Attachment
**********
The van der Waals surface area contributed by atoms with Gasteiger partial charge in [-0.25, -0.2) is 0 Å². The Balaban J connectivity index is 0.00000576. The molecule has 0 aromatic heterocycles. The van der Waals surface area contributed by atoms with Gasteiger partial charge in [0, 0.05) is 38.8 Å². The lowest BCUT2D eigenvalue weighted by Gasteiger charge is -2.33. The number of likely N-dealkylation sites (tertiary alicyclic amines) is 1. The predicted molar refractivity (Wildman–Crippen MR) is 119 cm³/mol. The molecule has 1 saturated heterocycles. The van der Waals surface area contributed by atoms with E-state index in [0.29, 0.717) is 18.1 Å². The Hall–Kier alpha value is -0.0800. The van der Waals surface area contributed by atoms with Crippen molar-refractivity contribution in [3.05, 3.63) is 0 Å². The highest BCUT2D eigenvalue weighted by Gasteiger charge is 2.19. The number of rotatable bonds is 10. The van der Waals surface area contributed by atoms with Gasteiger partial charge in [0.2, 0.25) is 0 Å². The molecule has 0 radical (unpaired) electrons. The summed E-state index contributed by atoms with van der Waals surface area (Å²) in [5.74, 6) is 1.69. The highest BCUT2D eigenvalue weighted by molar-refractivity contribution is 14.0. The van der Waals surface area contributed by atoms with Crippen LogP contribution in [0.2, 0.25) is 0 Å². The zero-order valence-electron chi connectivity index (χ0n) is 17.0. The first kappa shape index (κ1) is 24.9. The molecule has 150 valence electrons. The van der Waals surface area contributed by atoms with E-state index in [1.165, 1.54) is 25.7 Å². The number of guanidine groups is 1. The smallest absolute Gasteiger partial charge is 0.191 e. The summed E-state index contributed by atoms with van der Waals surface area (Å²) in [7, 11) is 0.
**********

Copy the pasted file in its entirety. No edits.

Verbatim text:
The van der Waals surface area contributed by atoms with Gasteiger partial charge in [-0.25, -0.2) is 0 Å². The Balaban J connectivity index is 0.00000576. The molecule has 0 aromatic heterocycles. The van der Waals surface area contributed by atoms with Gasteiger partial charge in [0, 0.05) is 38.8 Å². The lowest BCUT2D eigenvalue weighted by Gasteiger charge is -2.33. The number of likely N-dealkylation sites (tertiary alicyclic amines) is 1. The predicted molar refractivity (Wildman–Crippen MR) is 119 cm³/mol. The molecule has 1 saturated heterocycles. The van der Waals surface area contributed by atoms with E-state index in [0.29, 0.717) is 18.1 Å². The Hall–Kier alpha value is -0.0800. The van der Waals surface area contributed by atoms with Crippen molar-refractivity contribution in [3.05, 3.63) is 0 Å². The highest BCUT2D eigenvalue weighted by Gasteiger charge is 2.19. The number of rotatable bonds is 10. The van der Waals surface area contributed by atoms with Gasteiger partial charge in [0.2, 0.25) is 0 Å². The molecule has 0 radical (unpaired) electrons. The summed E-state index contributed by atoms with van der Waals surface area (Å²) in [5.74, 6) is 1.69. The highest BCUT2D eigenvalue weighted by molar-refractivity contribution is 14.0. The van der Waals surface area contributed by atoms with Crippen LogP contribution in [0.2, 0.25) is 0 Å². The zero-order valence-electron chi connectivity index (χ0n) is 17.0. The first kappa shape index (κ1) is 24.9. The molecule has 150 valence electrons. The van der Waals surface area contributed by atoms with E-state index in [1.165, 1.54) is 25.7 Å². The number of guanidine groups is 1. The smallest absolute Gasteiger partial charge is 0.191 e. The summed E-state index contributed by atoms with van der Waals surface area (Å²) in [7, 11) is 0.